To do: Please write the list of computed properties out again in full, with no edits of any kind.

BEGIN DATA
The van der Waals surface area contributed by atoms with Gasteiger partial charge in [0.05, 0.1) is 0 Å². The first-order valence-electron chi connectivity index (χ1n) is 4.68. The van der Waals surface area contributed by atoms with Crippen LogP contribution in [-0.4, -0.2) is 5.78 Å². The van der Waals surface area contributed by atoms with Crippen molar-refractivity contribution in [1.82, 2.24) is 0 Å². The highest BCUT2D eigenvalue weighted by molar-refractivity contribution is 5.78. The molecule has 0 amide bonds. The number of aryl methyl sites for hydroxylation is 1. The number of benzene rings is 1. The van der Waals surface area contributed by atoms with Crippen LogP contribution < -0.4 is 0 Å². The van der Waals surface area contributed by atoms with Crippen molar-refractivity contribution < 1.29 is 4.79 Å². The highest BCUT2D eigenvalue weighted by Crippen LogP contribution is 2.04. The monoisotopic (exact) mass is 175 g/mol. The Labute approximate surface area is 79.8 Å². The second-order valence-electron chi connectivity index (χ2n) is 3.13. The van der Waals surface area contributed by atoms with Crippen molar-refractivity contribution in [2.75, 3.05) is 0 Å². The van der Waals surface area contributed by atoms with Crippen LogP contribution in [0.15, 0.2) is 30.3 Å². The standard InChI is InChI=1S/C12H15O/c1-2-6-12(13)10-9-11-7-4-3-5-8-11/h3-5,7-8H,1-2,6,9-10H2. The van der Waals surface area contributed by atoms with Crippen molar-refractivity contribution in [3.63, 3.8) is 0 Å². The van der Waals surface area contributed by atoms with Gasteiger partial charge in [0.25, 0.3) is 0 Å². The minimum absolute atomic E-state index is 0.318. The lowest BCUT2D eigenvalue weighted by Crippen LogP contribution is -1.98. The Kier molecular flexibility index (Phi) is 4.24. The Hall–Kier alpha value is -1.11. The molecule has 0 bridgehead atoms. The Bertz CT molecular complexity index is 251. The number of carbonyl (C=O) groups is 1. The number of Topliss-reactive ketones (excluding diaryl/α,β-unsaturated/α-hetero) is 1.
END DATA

The van der Waals surface area contributed by atoms with Gasteiger partial charge in [0.05, 0.1) is 0 Å². The first-order valence-electron chi connectivity index (χ1n) is 4.68. The van der Waals surface area contributed by atoms with Crippen LogP contribution in [-0.4, -0.2) is 5.78 Å². The van der Waals surface area contributed by atoms with Crippen molar-refractivity contribution in [1.82, 2.24) is 0 Å². The highest BCUT2D eigenvalue weighted by molar-refractivity contribution is 5.78. The molecule has 0 amide bonds. The number of aryl methyl sites for hydroxylation is 1. The number of benzene rings is 1. The van der Waals surface area contributed by atoms with Crippen LogP contribution < -0.4 is 0 Å². The van der Waals surface area contributed by atoms with Crippen molar-refractivity contribution < 1.29 is 4.79 Å². The highest BCUT2D eigenvalue weighted by Crippen LogP contribution is 2.04. The monoisotopic (exact) mass is 175 g/mol. The Labute approximate surface area is 79.8 Å². The second-order valence-electron chi connectivity index (χ2n) is 3.13. The van der Waals surface area contributed by atoms with Crippen molar-refractivity contribution in [2.75, 3.05) is 0 Å². The van der Waals surface area contributed by atoms with Crippen LogP contribution in [0.15, 0.2) is 30.3 Å². The standard InChI is InChI=1S/C12H15O/c1-2-6-12(13)10-9-11-7-4-3-5-8-11/h3-5,7-8H,1-2,6,9-10H2. The van der Waals surface area contributed by atoms with Crippen molar-refractivity contribution in [3.63, 3.8) is 0 Å². The van der Waals surface area contributed by atoms with Gasteiger partial charge in [0.25, 0.3) is 0 Å². The minimum absolute atomic E-state index is 0.318. The lowest BCUT2D eigenvalue weighted by Crippen LogP contribution is -1.98. The Kier molecular flexibility index (Phi) is 4.24. The Hall–Kier alpha value is -1.11. The molecule has 0 bridgehead atoms. The Bertz CT molecular complexity index is 251. The number of carbonyl (C=O) groups is 1. The number of Topliss-reactive ketones (excluding diaryl/α,β-unsaturated/α-hetero) is 1.